8/27: First Class
10/3: First Paper Due
11/26: Second Mid Term
12/3: Undergrad Second Paper Due
12/5: Grad student Experimental Reports Due
12/16 1:00 - 3:00: Final Exam
Fall 2013 - TR 1:00 to 3:50
Room 511 Koffler Building
Course description: Aquatic plants are generally defined as those higher (vascular) plants completing their life cycles wholly or partly in a submerged state or in saturated soil. The course will cover aspects of the biology and ecology of aquatic vascular plants from freshwater (marsh and riparian) and estuarine environments. We will also examine environmental issues affecting wetlands, constructed wetlands, wetland management and legal issues surrounding wetlands. The course will include short field trips to constructed wetlands and local riparian zones during the class period and one Saturday field trip to a wetland in Arizona.
Instructors: Dr. Glenn, ph. 626-2664 and Dr. Fitzsimmons, ph. 820-0643
Instructors e-mail: email@example.com and firstname.lastname@example.org
Office Hours: T & Th 12:00 in Koffler 511, or by appointment.
Text: Wetlands 4th Ed., Mitsch and Gosselink (required)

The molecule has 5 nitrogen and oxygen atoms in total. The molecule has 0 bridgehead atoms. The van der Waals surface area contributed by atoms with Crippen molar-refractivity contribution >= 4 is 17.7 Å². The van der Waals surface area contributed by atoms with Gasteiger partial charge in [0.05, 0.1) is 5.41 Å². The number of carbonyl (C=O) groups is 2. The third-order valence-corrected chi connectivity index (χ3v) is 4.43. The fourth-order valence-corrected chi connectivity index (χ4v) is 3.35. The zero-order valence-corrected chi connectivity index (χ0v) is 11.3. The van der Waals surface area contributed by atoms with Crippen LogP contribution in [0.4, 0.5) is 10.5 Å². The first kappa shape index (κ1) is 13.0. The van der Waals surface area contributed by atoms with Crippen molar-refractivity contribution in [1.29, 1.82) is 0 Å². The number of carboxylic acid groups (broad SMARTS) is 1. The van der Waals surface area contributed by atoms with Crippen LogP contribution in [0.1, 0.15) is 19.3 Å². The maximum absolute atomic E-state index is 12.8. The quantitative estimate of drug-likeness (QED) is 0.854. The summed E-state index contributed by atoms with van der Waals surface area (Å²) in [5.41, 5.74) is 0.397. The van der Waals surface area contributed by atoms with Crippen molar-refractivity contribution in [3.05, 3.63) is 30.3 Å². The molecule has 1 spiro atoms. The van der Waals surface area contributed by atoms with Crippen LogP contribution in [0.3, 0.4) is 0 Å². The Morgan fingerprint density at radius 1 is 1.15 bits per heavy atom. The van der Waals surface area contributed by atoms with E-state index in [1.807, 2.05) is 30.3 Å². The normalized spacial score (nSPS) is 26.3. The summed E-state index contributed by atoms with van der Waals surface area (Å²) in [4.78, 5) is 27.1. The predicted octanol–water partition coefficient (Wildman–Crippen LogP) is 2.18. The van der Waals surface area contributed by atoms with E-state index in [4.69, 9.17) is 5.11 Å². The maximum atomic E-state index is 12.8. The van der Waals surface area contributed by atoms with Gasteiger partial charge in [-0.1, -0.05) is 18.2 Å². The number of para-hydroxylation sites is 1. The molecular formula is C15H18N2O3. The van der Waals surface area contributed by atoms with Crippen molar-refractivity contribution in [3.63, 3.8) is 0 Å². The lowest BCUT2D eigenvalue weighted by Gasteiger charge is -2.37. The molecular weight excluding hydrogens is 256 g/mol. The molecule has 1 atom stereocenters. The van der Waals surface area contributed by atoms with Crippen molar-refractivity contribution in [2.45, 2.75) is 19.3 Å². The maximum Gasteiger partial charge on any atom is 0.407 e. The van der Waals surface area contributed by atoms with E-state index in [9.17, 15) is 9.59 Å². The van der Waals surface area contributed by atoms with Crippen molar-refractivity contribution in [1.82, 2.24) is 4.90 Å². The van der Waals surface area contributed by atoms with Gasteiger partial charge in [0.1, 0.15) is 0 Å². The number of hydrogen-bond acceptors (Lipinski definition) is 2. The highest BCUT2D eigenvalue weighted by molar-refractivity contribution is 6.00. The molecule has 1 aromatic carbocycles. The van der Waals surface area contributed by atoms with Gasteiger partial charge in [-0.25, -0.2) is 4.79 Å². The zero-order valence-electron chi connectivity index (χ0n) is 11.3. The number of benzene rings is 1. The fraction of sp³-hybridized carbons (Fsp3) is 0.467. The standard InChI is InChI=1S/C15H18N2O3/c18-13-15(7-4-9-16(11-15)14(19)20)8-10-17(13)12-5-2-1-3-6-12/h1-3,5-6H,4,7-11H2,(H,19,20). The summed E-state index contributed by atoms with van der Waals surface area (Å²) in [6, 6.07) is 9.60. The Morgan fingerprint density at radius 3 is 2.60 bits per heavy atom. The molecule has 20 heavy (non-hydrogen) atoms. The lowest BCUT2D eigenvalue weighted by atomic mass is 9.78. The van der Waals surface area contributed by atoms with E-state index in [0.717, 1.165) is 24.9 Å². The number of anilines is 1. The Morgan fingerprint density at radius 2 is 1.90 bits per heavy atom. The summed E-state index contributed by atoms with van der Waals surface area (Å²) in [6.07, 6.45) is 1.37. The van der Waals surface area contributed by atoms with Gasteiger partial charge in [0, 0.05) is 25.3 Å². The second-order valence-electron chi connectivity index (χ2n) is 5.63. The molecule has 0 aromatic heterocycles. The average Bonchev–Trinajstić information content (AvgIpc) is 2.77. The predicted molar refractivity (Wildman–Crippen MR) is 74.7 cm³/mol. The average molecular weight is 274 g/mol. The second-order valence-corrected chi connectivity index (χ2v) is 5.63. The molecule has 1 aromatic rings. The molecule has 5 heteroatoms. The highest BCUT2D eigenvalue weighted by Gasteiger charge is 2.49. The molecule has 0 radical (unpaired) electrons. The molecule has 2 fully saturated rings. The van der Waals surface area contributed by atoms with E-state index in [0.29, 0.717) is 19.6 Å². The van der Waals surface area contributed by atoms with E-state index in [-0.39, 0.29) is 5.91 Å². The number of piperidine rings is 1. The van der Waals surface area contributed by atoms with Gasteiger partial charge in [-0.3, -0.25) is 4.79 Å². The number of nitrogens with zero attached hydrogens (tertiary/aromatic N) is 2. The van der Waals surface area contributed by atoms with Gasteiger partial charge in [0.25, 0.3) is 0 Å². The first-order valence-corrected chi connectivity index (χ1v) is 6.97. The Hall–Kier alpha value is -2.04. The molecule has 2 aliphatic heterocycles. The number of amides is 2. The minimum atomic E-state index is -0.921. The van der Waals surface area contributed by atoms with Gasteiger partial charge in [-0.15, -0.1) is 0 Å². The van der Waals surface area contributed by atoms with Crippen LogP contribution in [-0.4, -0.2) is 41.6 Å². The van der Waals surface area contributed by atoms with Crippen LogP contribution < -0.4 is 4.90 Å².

Other readings will come from a variety of journals as well as from media sources. These sources will be posted to the website, with hard copies available at the SWES office, Shantz room 429.
1. To understand physical, ecological and biological dynamics of wetland systems.
2. To understand the environmental issues affecting wetlands, including mitigation and implementation of restoration projects, constructed wetlands.
3. To identify common aquatic plants of Arizona, understand basic taxonomy and use of taxonomic keys.
4. To identify aquatic nuisance plant species, their environmental impacts and control efforts.
5. To identify and characterize wetlands of the world and associated aquatic plants.
6. To improve scientific writing skills through review and synthesis of primary literature.
7. To investigate wetlands research and restoration projects in Arizona and the southwest.